Don't Make These Appliance Mistakes When Selling Your Home Don't Make These Appliance Mistakes When Selling Your Home
When you’re preparing to sell your home, there are many factors to consider. The kitchen is one area that should receive a due amount of consideration. It can be a make-or-break part of your home, especially if the buyer doesn't want to undertake any renovations. One item that typically goes overlooked that can have a big impression on potential buyers is the appliances within your home, most of which are in the kitchen. Learn below about the mistakes you want to avoid surrounding your home’s appliances when you’re looking to swap the "for sale" sign outside for one that says "sold.”
When potential buyers enter your house, you want them to be impressed. If they notice that all of your appliances are mismatched, they might be put off. This could mean that some of your appliance are stainless steel while others are not, or that each appliance is made by a different brand. Regardless, everything from your stove down to your refrigerator should have a cohesive look that gives off the same vibe in order to attract the right buyers.
The world is moving towards exclusively using energy-efficient appliances, and not having these in your home could be off-putting to potential buyers. With the environmental movement in full force, potential buyers may be discouraged by a washer and dryer set that aren’t energy- and water-saving. While the couple may feel strongly towards helping the environment, they could also just not want to pay a high energy bill month after month. Energy bills cost the average family household $2,000 each year, which is a hefty chunk of change. Energy-efficient appliances can save homeowners up to $200 annually, which is an attractive selling point to a potential buyer.
The Wrong Material
Studies have shown that stainless steel is the preferred aesthetic of appliance in today’s market. USA Today found that 41% of home buyers surveyed would be willing to pay more for a home with this type of appliance, shelling out an average extra of $1,850. Stainless steel appliances are popular for their aesthetic, with 23 percent of respondents between the ages of 35 to 54 considering this a “very important” investment when purchasing a home.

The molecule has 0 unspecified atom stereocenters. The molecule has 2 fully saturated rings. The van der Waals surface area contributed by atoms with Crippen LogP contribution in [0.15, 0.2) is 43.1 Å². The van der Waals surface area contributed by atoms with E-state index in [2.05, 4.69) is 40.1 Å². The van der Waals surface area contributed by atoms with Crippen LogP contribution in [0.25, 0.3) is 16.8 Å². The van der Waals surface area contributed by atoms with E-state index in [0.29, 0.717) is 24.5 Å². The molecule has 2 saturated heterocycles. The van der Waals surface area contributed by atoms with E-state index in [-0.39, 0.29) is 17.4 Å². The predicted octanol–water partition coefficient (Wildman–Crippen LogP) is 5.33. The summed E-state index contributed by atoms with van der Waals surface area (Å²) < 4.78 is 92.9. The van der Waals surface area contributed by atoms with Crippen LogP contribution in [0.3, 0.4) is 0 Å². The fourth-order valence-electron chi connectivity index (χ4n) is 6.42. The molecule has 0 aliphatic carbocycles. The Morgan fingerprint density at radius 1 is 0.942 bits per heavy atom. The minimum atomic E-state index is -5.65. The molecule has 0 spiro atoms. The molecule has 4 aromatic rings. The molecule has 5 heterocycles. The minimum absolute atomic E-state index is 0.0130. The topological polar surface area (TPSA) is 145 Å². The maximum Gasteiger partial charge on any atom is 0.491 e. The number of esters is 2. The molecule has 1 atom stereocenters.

Appliances That Don’t Fit the Home
If your home is traditional or vintage, it would make sense that you have appliances fitting the aesthetic and character of the house itself. If you have a kitchen from the '50s with original tile and cabinetry, you may do best to keep that old stove if it still works well—some people love the charm. However, if you’re selling an updated or “luxury” home, you’ll want the appliances to match that feel and aesthetic. Especially when people are paying a luxury price tag, they want to receive luxury everything within that home. Not providing buyers with that gives them room to negotiate on price or to just plain snub your home altogether.
Just Plain Old
USA Today also found that a home with newer appliances is simply more attractive to buyers. This may seem like a no-brainer, but it’s a good reminder to replace older appliances before listing your home, if you can afford to do so. A whopping 69% of respondents noted that they would be willing to spend more money when home shopping for a kitchen with new appliances. This is because individuals don’t want to deal with the potential stress of broken appliances when they move in—and who doesn't like new things?
From cleaning and organizing to staging your home for showings, putting your house on the market can be quite the undertaking. Follow these simple tips to avoid making mistakes with your household appliances. Doing so will make it much more likely to find the right buyers at a price you both want.